Businesses and individuals don’t know what banks are looking for when deciding to open an account; it used to be so easy! Anti-money-laundering and terrorist financing detection regulations are the problems.
Over the next few blogs, we will alert you to a number of things that legitimate banks must check. If you want to avoid difficulties, don’t stray into any of these areas.
The first customers that regulators look for are those who provide insufficient or spurious information. When such situations arise, the money laundering alarms will ring and the bank will take significant actions to resolve the situation; usually not to your benefit.
The customer uses unusual or suspicious identification documents that cannot be readily verified.
His chances of opening an account are almost nil at any bank that he can actually trust with his money if they don’t believe his identity is real.
When the customer first opens the account he gives a taxpayer ID and then later provides a different sort of taxpayer ID. For example, in the U.S. he provides an individual taxpayer identification number after earlier providing a Social Security number.
The customer uses different identification numbers with variations of his or her name.
The customer may not know this, but banks design their software to detect such frauds.
A business won’t provide complete information about the nature and purpose of its business, anticipated account activity, prior banking relationships, the names of its officers and directors, or information regarding its place of business.
Of course, a customer who conceals facts sets off money laundering alarms.
The phone company says that customer’s home or business telephone is not in service.
Why would someone opening a legitimate bank account provide a bad phone number? In fact, banks don’t believe they would; they’re probably money laundering or terrorists.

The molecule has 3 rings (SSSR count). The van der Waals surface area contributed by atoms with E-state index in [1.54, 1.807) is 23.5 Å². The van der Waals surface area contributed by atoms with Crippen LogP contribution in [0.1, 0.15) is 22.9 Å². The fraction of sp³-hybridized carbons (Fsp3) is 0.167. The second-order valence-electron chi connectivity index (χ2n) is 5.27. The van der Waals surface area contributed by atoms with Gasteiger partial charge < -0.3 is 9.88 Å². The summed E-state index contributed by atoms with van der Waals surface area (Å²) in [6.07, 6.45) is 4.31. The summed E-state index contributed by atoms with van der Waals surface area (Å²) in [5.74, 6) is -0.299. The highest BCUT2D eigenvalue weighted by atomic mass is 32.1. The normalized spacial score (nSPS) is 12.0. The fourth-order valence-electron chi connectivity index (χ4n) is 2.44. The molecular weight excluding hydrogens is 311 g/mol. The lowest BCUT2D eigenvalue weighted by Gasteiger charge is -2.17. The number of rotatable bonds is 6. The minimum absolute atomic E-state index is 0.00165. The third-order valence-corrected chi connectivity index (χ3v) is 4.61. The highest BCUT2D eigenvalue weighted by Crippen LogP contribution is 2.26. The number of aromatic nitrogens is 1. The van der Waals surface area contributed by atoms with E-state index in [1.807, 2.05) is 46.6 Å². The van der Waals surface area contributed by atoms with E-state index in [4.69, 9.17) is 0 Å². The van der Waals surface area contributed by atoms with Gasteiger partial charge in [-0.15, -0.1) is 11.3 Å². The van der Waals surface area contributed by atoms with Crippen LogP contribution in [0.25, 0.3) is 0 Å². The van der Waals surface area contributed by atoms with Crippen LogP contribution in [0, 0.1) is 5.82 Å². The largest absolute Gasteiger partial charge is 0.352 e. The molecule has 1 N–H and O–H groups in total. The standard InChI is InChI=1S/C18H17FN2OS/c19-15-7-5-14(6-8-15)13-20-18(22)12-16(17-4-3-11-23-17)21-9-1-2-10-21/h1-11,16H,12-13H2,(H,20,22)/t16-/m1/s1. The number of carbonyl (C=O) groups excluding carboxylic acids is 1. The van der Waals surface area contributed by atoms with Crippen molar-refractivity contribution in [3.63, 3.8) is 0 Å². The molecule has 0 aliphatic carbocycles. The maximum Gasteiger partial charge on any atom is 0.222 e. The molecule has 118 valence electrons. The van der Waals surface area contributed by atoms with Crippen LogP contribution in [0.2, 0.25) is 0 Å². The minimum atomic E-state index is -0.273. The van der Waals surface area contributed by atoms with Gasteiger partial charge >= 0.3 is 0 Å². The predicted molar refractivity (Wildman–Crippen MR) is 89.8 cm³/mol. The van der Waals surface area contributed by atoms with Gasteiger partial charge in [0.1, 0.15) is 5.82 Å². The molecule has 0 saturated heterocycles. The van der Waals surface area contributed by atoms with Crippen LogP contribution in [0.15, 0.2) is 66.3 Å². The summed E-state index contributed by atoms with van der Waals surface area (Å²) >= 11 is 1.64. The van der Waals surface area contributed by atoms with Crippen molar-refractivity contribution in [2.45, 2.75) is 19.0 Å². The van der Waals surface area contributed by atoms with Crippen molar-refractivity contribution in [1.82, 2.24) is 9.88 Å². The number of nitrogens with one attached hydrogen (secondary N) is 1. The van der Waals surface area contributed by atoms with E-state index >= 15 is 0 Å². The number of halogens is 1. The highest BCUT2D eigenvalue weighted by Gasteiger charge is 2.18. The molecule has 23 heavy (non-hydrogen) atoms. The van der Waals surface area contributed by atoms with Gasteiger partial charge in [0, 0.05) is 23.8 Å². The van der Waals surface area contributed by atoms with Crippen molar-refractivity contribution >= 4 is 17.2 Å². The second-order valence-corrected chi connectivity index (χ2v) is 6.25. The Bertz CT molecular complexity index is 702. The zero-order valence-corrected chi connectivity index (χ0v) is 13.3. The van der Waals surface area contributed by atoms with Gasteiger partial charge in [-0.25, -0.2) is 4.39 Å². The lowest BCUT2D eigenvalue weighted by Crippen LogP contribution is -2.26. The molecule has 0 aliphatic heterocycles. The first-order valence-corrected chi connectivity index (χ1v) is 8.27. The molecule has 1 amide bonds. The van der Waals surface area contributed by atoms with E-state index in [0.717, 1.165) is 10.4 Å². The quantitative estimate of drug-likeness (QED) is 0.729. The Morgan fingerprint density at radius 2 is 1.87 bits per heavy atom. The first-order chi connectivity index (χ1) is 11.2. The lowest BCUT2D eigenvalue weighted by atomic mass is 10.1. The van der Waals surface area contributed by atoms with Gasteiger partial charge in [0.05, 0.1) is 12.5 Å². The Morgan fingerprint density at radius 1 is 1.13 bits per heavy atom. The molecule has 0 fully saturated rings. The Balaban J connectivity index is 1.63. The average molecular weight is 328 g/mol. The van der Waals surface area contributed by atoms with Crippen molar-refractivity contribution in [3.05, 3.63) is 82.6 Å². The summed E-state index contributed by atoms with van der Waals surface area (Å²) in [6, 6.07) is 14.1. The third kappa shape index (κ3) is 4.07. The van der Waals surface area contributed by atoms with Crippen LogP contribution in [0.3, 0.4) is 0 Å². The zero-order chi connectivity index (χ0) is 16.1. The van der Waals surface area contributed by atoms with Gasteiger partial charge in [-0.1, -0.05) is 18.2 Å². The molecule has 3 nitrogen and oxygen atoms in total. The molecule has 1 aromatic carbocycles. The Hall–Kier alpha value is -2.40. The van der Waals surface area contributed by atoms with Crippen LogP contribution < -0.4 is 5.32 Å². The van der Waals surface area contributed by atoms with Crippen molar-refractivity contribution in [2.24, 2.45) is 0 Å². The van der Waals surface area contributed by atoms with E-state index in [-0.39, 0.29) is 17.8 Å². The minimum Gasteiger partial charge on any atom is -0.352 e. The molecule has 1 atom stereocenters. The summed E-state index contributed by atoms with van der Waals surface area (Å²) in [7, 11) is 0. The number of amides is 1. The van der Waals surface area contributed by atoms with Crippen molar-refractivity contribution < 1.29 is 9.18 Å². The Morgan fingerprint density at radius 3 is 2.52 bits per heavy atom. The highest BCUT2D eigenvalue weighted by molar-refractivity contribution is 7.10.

The customer’s background differs from that which would be expected on the basis of his or her business activities.
If someone leaves his job in one field to start a business in another field may have this problem. He will need to give a convincing reason for accepting this.
The customer makes frequent or large transactions and has no record of past or present employment experience.
The customer is a trust, shell company, or Private Investment Company and is reluctant to provide information on controlling parties and underlying beneficiaries. In such cases, beneficial owners may hire nominee incorporation services to establish shell companies and open bank accounts for those shell companies while shielding the owner’s identity.
Anonymous intermediaries are one of the most common problems banks have with prospective accounts. Unsurprisingly, bank regulators don’t trust them and proper jurisdictions provide one way or another for revealing the beneficial owners of the account. Banks must know their customers and anonymous intermediaries prevent that.
You must beware of over a hundred other things that banks may use to impair your account. Deal with the professionals at Hilda Loe Associates to maximize your chances of opening a bank account.